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of 2011. with past as prologue, some are now calling for morsi to be ousted. oh joining me now is peter ga galbraith, state senator from vermont, former u.s. deputy envoy to afghanistan and former u.s. ambassador to croatia. welcome to "viewpoint." >> thank you for having me. >> john: for those who haven't been paying attention to egypt where is this happening now. >> coming from all segments. egypt society, i think the number one complaint is over the economy, the people had hoped when he took office that things would improve they haven't. it's tough to turn around an economy in a year. but in a country that is newly democratic there are high expectations, and today the military issued an ultimatum.
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they said if the president is unwilling or unable to reach a compromise with his opponents then the military would consider taking action in order to meet the demands of what they said--the demands of the great anything people. it's hard not to read that statement as an ultimatum and behind the ultimatum is the threat of a military coup. assuming that the military has backed off a bit and saying no, no they're not interested in causing a coup. >> john: the military has always remained arguably the most popular faction of israeli society. some of mr. morsi's advisers signaled they would not take a coup lying down. what happens if he doesn't respond and the deadline hits in
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48 hours? >> it would certainly depend on whether the military follow through with a coup. and if mr. morsi's supporters, the muslim brotherhood, it could come to something very serious something akin to a civil war. the egyptian military might keep in mind the history of military coups, in country after country the military comes in in circumstances of turmoil they're greeted by some segment of the population as the saviors, and then in a very short period of time they become deeply unpopular and ultimately it does bring damage to the reputation and standing of the military. it's not easy, actually, running a country. >> john: has mr. morsi has learned. at this point it's clear he doesn't want to give up his job. what can he and his administration do to avoid a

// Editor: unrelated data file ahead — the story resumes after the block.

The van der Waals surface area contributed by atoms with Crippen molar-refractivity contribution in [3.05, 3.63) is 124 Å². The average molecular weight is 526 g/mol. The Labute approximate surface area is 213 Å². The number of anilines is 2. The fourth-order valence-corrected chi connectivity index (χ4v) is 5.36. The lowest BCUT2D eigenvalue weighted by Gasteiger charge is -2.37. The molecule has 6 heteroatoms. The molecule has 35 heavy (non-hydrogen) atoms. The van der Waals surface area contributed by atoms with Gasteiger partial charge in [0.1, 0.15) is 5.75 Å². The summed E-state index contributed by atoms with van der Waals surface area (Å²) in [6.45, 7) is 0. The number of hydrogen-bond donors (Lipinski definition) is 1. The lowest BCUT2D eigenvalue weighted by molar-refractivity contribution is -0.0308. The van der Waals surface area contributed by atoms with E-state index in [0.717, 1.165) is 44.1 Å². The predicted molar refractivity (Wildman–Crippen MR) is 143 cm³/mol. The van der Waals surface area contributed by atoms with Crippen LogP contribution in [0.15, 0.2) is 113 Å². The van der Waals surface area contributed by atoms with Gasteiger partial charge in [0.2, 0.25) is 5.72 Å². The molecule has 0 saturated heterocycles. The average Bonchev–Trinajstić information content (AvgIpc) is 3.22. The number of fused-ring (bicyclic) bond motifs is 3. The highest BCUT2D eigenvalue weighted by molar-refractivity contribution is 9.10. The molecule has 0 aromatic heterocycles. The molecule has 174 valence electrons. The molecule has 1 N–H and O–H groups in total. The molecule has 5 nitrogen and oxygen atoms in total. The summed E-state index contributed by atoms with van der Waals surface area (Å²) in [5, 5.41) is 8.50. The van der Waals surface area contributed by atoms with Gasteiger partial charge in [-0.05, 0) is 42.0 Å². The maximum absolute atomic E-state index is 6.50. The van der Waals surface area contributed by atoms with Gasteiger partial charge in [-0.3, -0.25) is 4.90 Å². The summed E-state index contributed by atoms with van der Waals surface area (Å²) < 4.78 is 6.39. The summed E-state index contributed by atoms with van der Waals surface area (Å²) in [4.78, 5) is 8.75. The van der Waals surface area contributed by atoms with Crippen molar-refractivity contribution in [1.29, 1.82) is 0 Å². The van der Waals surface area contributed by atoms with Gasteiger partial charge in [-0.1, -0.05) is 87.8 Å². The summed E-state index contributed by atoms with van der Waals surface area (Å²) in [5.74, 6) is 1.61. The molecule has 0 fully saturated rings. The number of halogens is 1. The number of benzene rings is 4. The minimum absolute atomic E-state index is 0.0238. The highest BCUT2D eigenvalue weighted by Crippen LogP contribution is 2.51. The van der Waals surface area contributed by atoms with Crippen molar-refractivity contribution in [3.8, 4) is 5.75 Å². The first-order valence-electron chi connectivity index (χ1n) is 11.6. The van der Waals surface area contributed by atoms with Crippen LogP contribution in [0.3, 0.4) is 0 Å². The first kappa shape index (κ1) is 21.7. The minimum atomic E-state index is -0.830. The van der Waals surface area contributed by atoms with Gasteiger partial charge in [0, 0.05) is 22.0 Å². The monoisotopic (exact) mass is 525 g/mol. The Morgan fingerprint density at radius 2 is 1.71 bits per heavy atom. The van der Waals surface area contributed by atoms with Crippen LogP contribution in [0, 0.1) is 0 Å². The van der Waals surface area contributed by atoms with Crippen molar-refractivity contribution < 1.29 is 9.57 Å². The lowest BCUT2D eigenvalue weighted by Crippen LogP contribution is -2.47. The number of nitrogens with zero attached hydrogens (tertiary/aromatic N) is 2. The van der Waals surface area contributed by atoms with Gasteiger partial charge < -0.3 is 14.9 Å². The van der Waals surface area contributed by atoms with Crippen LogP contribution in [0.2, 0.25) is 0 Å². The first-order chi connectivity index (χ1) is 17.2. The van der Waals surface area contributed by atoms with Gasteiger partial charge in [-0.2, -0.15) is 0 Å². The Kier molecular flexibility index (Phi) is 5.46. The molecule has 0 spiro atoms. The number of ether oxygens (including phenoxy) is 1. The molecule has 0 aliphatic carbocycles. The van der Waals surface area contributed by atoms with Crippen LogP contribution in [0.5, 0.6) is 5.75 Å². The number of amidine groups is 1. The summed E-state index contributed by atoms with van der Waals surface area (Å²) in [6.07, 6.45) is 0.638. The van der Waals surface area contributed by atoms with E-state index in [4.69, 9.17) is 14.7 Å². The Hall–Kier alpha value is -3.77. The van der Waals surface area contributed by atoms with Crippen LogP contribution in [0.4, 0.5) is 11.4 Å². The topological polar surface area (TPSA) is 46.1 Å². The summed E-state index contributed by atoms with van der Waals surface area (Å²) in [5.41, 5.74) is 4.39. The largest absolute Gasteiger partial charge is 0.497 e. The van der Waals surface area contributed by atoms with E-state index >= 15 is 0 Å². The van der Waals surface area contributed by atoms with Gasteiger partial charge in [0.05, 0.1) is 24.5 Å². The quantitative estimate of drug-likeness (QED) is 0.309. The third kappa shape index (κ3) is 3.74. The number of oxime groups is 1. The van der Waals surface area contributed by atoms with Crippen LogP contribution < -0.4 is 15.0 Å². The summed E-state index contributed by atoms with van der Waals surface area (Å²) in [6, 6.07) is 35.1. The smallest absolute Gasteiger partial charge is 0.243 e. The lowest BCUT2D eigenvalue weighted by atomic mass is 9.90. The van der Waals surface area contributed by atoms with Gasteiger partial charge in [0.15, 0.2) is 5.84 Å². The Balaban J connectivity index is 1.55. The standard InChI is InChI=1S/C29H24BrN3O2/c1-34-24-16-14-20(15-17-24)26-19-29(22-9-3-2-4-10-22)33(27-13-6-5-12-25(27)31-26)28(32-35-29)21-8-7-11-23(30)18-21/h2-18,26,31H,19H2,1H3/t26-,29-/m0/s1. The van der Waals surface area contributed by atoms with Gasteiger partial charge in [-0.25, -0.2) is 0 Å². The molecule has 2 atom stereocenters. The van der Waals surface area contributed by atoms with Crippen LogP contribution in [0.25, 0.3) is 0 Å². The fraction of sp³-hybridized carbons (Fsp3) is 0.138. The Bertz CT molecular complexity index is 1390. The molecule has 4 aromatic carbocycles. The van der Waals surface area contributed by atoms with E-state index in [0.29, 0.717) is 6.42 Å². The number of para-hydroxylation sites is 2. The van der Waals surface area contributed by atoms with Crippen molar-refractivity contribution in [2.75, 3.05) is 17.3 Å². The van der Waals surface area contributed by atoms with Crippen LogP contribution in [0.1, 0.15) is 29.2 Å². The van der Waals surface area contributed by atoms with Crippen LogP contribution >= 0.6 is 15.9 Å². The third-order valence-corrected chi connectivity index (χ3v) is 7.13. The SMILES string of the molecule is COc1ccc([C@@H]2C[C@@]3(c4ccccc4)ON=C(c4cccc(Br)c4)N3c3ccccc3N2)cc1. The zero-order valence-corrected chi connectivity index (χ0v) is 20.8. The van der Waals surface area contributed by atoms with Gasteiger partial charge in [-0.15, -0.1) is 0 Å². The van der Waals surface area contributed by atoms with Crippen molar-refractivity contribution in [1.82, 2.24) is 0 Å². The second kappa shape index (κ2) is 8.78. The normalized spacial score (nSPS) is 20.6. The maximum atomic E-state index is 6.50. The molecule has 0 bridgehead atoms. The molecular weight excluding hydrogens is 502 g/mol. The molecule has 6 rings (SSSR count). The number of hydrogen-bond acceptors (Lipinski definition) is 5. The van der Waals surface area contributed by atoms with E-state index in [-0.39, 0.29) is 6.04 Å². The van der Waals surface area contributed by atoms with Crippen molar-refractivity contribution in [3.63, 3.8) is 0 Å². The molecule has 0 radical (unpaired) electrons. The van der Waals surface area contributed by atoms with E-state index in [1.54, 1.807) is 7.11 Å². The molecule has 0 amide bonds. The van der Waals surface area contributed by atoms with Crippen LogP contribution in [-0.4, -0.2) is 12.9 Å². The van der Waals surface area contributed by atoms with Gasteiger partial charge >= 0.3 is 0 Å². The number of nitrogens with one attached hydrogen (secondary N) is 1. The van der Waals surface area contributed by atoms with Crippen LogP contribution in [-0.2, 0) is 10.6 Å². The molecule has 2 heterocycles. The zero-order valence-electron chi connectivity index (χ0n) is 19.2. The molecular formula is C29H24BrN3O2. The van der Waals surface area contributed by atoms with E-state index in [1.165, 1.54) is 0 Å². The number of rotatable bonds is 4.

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coup? >> well, that's also a difficult question. the obvious thing would be to reach out to the opponents. there are some steps that could be taken making clear, for example, being supportive of religious freedom. moving to support freedom of speech and of the press, these are part of the concerns of the protesters. looking like you're trying to do something about the economy but at this point in time the protesters undoubtedly feel they have the upper hand. the military is on their side. the demand is not for compromise but for morsi to go. logically they probably should wait out the 48 hours and see if the military is prepared to do something. >> i don't see that happening. they seem to be a population
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very comfortable with change. do you think they want the change? >> after all mubarak's regime, which lasted 30-some years is essentially a military regime. and now a year later there is a great deal of popular demand. they want morsi gone, and they think the military can make it' that they're allies, but certainly the liberal elements of this anti-morsi protest is likely to turn against the military if the military tries to governor. that's the core of the democrat dilemma. >> john: do you think it's a safe bet whoever winds up running the country the core will be safe and that
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relationship will not threatened? >> i don't think that's a sure thing. the camp david accords have never been very popular in egypt. at the moment the egyptian protests are very much focused internally. but one of the incentives of keeping with the camp david process is the u.s. aid. now, the military wants it because the entire military depends on u.s. military equipment. i think it's likely that an further government in egypt will continue to respect the camp david accords, but it's not a sure thing. >> john: i want to ask you but about the other international crisis we're facing is eric snowden. do you think the russian government will give snowden
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asylum? >> it's hard to say. i can't help but imagine that the russian intelligence services would love to get what's on his hard dive drive and if they haven't looked at it already. on the other hand, president putin said he didn't want to do something that would worsen relations with the united states. so i think it's hard to predict what the russians would do. i think they would prefer not to be in this dilemma except they would like to get ahold of his computer. mr. snowden might find that he'll be spending a lot of time at the lounge in the airport in moscow. >> this is just an extraordinary story. we've had private manning where we had a million people who had